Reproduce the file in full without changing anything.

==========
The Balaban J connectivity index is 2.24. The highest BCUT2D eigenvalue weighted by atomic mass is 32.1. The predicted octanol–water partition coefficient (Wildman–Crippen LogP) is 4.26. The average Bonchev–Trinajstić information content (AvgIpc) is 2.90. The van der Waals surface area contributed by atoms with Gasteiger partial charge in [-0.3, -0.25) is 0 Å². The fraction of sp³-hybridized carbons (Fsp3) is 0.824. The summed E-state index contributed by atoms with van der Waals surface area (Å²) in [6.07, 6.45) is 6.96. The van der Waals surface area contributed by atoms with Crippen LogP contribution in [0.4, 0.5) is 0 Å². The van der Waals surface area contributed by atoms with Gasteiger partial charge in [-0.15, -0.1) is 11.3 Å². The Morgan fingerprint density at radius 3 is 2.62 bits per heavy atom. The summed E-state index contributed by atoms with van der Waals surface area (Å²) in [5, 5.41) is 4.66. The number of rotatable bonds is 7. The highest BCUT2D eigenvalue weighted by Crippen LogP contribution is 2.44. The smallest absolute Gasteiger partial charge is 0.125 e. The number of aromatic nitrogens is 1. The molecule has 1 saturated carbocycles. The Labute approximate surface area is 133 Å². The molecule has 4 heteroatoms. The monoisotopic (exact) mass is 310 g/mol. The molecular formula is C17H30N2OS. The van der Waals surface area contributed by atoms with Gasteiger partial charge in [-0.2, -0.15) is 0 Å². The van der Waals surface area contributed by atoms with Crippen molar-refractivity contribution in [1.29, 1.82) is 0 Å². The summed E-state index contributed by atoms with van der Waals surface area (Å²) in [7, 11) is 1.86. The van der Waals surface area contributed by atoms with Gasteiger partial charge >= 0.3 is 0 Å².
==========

The Balaban J connectivity index is 2.24. The highest BCUT2D eigenvalue weighted by atomic mass is 32.1. The predicted octanol–water partition coefficient (Wildman–Crippen LogP) is 4.26. The average Bonchev–Trinajstić information content (AvgIpc) is 2.90. The van der Waals surface area contributed by atoms with Gasteiger partial charge in [-0.3, -0.25) is 0 Å². The fraction of sp³-hybridized carbons (Fsp3) is 0.824. The summed E-state index contributed by atoms with van der Waals surface area (Å²) in [6.07, 6.45) is 6.96. The van der Waals surface area contributed by atoms with Crippen LogP contribution in [0.4, 0.5) is 0 Å². The van der Waals surface area contributed by atoms with Gasteiger partial charge in [-0.15, -0.1) is 11.3 Å². The Morgan fingerprint density at radius 3 is 2.62 bits per heavy atom. The summed E-state index contributed by atoms with van der Waals surface area (Å²) in [5, 5.41) is 4.66. The number of rotatable bonds is 7. The highest BCUT2D eigenvalue weighted by Crippen LogP contribution is 2.44. The smallest absolute Gasteiger partial charge is 0.125 e. The number of aromatic nitrogens is 1. The molecule has 1 saturated carbocycles. The Labute approximate surface area is 133 Å². The molecule has 4 heteroatoms. The monoisotopic (exact) mass is 310 g/mol. The molecular formula is C17H30N2OS. The van der Waals surface area contributed by atoms with Gasteiger partial charge in [-0.2, -0.15) is 0 Å². The van der Waals surface area contributed by atoms with Crippen molar-refractivity contribution in [1.29, 1.82) is 0 Å². The summed E-state index contributed by atoms with van der Waals surface area (Å²) in [7, 11) is 1.86. The van der Waals surface area contributed by atoms with Gasteiger partial charge >= 0.3 is 0 Å².